Car ordering is not new and is in fact the way it is largely done in Europe. Although some retailers and brands make it easier than others (especially the European ones), you’ve pretty much always been able to do it – if you have the patience to wait and know you can do it in the first place. .
Several Autoblog Editors have ordered cars over the years and gotten a discount almost every time, including myself with a 2007 Acura TSX (Electric Blue! Manual!) and a 2017 Mercedes GLC for my mom (Designo Red! Leather Chestnut !). These builds simply didn’t exist on dealer lots, but with a little patience, we got exactly what we wanted. Now, the discount is largely due to the fact that we represent an auto sale and dealer-only car that is guaranteed not to languish in the lot and therefore lose money. Certainly, this element would change if ordering cars and reducing inventory became more common.
As for Sanderson Lincoln Boutique and others like them, Tesla was the first to really push in this direction largely thanks to its direct-to-consumer model that bypasses traditional dealers. It’s certainly a shopping environment that modern consumers are used to, and even the prospect of paying MSRP and not negotiating a discount (if that’s how things ultimately turn out) doesn’t seem like a concept. revolutionary foreigner. It’s not like we go to the Apple Store and start haggling with the guy in the blue T-shirt about the price of an iPhone. Really, it’s the traditional process of buying a car that’s the weird outlier now, not a “boutique” experience like this.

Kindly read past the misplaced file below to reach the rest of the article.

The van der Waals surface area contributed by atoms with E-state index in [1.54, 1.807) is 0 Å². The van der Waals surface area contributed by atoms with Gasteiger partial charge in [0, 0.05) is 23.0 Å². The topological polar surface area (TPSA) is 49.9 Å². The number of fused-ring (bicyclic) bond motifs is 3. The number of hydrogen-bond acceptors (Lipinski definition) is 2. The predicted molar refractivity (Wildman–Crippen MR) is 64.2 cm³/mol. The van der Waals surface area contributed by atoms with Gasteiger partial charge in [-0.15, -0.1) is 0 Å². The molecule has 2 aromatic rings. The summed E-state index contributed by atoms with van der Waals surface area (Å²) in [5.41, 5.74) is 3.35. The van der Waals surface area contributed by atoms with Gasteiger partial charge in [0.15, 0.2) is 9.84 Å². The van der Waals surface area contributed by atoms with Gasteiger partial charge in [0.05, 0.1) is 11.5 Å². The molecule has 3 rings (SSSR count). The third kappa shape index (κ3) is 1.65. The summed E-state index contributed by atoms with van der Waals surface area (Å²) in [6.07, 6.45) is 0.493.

Plus, car buyers inevitably already use Build Your Own configurators on brand websites – wouldn’t it be great if they could actually buy the exact car they’re building virtually? It’s quite rare. I could easily see this resulting in more colorful car selections as I know from discussions with Porsche that custom orders are much more likely to be colors as opposed to the standard black white gray usually linked to dealer lots. I could also see average transaction prices drop a bit, because customers wouldn’t have to buy heavily optional trim levels just to get a particular color or unrelated option. I could also see some new features, especially infotainment and driver assistance technologies, start to disappear as car buyers choose not to buy something they don’t understand, which they don’t haven’t heard of or lived happily ever after for decades.
Well, that’s if that change happens at all. The big question is whether American car buyers will really be willing to wait for what they want rather than get something close right away. And will dealerships hold their ground or go back to filling their acreage with better quality inventory in order to easily “get you in that car today” and definitely guarantee a sale? I think the answer probably lies in how long these shortages last, but to hear Falotico talk, it sure sounds like Lincoln is going to at least get by. Yes, it will be good for the company’s business, but I also think it’s good for car buyers as well.